‘Arab in Black’ is a painting that was donated in order to fund Nelson Mandela’s legal defence when he was tried for treason in the 1950s. Painted by Irma Stern and valued at up to £1 million, it was spotted by an art expert covered in bills and letters and being used as a noticeboard in a London flat.
Irma Stern is regarded as South Africa’s leading artist and her works have been increasing in value dramatically. ‘Arab in Black’ was recognised by Hannah O’Leary, who is Bonhams auction house’s specialist in South African art, whilst conducting a valuation of the flat.
Irma Stern died in 1996. She lived in Cape Town and her home there is now a museum. The prices for her work have been on the rise, and one of her other paintings set a world record at Bonhams in 2011 when it sold for £3.1 million.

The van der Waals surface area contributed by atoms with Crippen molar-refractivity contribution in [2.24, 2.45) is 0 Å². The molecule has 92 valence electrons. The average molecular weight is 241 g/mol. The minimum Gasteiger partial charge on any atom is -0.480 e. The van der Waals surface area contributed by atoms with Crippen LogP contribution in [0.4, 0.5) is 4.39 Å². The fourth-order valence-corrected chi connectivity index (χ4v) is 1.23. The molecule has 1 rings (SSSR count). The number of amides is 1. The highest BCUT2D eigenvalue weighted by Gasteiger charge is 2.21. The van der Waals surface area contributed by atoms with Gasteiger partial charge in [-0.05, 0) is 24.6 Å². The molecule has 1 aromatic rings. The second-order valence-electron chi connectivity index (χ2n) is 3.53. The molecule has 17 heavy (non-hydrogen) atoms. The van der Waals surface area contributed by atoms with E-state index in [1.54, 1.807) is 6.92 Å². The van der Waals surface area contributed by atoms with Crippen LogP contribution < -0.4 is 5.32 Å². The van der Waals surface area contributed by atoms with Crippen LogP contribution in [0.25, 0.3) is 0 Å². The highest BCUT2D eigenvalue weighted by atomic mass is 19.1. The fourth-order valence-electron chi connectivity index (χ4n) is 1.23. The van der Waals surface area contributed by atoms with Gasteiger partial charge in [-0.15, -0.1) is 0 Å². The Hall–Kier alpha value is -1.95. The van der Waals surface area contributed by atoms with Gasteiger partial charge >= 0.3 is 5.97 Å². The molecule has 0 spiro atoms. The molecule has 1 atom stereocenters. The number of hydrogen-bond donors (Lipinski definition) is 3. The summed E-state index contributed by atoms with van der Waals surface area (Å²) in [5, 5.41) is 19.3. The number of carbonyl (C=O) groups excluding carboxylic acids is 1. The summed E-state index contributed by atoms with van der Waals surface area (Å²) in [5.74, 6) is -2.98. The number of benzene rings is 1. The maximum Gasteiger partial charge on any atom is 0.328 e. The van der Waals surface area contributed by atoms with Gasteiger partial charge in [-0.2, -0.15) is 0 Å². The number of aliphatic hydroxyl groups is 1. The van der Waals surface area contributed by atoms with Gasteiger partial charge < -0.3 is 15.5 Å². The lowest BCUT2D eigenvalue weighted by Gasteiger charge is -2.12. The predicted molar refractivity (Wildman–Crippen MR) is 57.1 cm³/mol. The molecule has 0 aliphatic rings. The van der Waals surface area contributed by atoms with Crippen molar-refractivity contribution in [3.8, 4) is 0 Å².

Arab in Black was given to politician Janet Suzman in the late ’50s for a charity auction to raise money African National Congress activists who were on trial for treason and facing the death penalty.
The frame of this particular painting is very rare and valuable itself. It was made from carved, antique door cases from Zanzibar, which you’re no longer able to export. Stern worked over in Zanzibar on a number of occasions and used the elaborately carved frames for only her best work in the 30s and 40s.
The present owners were said to be shocked and astonished when they found out the value of the painting. Whilst they knew it had some value, they had no idea of its importance and provenance.
The painting will be sold at the Bonham’s auction of South African Art in the autumn.